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Home » Nigerian Cases » Supreme Court » Marcus Opuiyo & Ors. V. Johnson Omoniwari (Deceased) & Anor (2007) LLJR-SC

Marcus Opuiyo & Ors. V. Johnson Omoniwari (Deceased) & Anor (2007) LLJR-SC

Marcus Opuiyo & Ors. V. Johnson Omoniwari (Deceased) & Anor (2007)

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This appeal arose out of a land dispute between two families from Rivers State. The appellants (hereinafter referred to as the plaintiffs’), for and on behalf of the Amaso family of Ogoloma in Okrika, Rivers State, brought a suit at the Port-Harcourt High Court against the 1st respondent Johnson Omoniwari, now deceased (hereinafter referred to as the defendant) of Kinugbe family of Koroni Biri, Ogoloma claiming the following reliefs:

“(a) that the plaintiffs arc entitled to the statutory right of occupancy to all that piece or parcel of land situate at Amaso Compound of Ogbimebiri or Polo, Ogoloma which said land is more particularly delineated on Plan No.CTH.30(L/D) and therein Verged red.

(b) order of forfeiture of the defendants use of the land and house granted to him without fee by plaintiffs ancestors.

(c) a perpetual injunction restraining the defendants, their kinsmen, servants and agents from further interference with the plaintiffs ownership and possession of the said land in dispute.”

Both parties filed and exchanged pleadings after which the suit was tried by Sagbe J. The plaintiffs’ case was simple and straightforward. They pleaded that the land in dispute, situate at Ogbikime Polo, in Ogoloma was first allocated to plaintiffs’ ancestor Amaso. The land has since remained in the Amaso family through the descendants of their ancestor. The 1st defendant later sought the permission of one Oruta of Amaso family to reside in a house built on the land by Amaso. The permission was granted. A time came when the plaintiffs’ family needed the house because of the expansion as a result of population growth within the plaintiffs’ family. This imposed on the plaintiffs the necessity to ask the 1st defendant to quit the plaintiffs’ land. The 1st defendant refused to quit and instead claimed the ownership of the land in dispute. The plaintiffs then sued claiming as earlier set out above.

The defendants in their statement of defence denied that they belonged to Kinigbo family of Koromibiri, Ogoloma or that the land belonged to plaintiffs” ancestor Amaso. It was pleaded that the land in dispute was first settled upon by one Kwo, the 1st Amanyanabo of Ogoloma who was 1st defendant’s great grandfather through his son AmawatanKa who beg at 1st defendant’s father Owoniwari. It was pleaded further that the 1st defendant’s father, at his death, was buried on the land in dispute.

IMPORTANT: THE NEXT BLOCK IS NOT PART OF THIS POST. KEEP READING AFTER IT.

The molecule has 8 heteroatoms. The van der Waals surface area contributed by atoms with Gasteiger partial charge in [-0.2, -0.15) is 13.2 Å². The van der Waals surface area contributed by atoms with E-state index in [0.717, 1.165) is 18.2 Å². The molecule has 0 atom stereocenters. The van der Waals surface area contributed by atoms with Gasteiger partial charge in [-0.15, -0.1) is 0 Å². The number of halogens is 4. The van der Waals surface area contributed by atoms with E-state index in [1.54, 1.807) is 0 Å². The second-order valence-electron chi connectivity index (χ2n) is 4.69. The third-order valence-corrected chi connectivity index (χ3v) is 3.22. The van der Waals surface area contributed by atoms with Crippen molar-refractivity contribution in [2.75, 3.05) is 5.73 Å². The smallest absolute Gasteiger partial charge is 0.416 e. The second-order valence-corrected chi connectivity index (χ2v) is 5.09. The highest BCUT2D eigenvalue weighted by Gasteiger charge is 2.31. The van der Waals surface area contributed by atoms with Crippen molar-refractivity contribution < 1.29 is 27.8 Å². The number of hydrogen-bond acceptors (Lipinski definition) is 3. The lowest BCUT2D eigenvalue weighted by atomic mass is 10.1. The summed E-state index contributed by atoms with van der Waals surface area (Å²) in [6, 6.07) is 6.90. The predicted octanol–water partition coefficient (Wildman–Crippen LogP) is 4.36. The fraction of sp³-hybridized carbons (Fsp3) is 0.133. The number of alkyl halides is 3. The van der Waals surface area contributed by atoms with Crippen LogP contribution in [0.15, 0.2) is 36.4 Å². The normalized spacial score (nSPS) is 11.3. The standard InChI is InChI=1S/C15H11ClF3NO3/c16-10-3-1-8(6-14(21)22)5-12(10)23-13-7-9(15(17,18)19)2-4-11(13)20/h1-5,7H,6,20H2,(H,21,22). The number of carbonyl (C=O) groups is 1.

At the trial, the plaintiffs called three witnesses in support of their case. The defendants called two witnesses. On 15-6-92, the trial judge in his judgment dismissed plaintiffs’ suit. He concluded the judgment in these words:

“The plaintiffs claim that the defendant left the land in dispute and returned to it after he had been deprived of the land allocated to him by the Obudibo family. The defendant denied this allegation and said that it was not true that the plaintiffs allowed him to return to the land conditionally. He also said that he had no relationship with the Obudibo family.

The accepted methods of proving ownership of land are traditional history of ownership, and where that is inconclusive, then proof of acts of occupation and use of the land over a considerable long period of time without challenge or disturbance from any other claimant and where that fails, proof of exclusive possession without permission. In our instant case, from the pleading and evidence adduced by the plaintiffs in support of their traditional history of ownership it cannot be said that they have proved exclusive ownership of the land in dispute.

In our instant case the defendant has led evidence both oral and documentary in proof of his customary title to the land in dispute and there are evidence of repeated acts of ownership by the defendant to give rise to the inference that he is the owner.

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The plaintiffs’ line of succession is unsatisfactory and poorly traced. The defendant’s root of title is more probable. I, therefore, prefer the traditional history of the defendant to that of the plaintiffs.

In my view, the plaintiffs’ family has not been able to prove that they have a better title to the land in dispute that the defendant. So that there claim for the customary right of occupancy over the land fails and is hereby dismissed.

Since the claim to customary right of occupancy fails the claim for forfeiture of defendant’s use of the land and house also fails and is also hereby dismissed.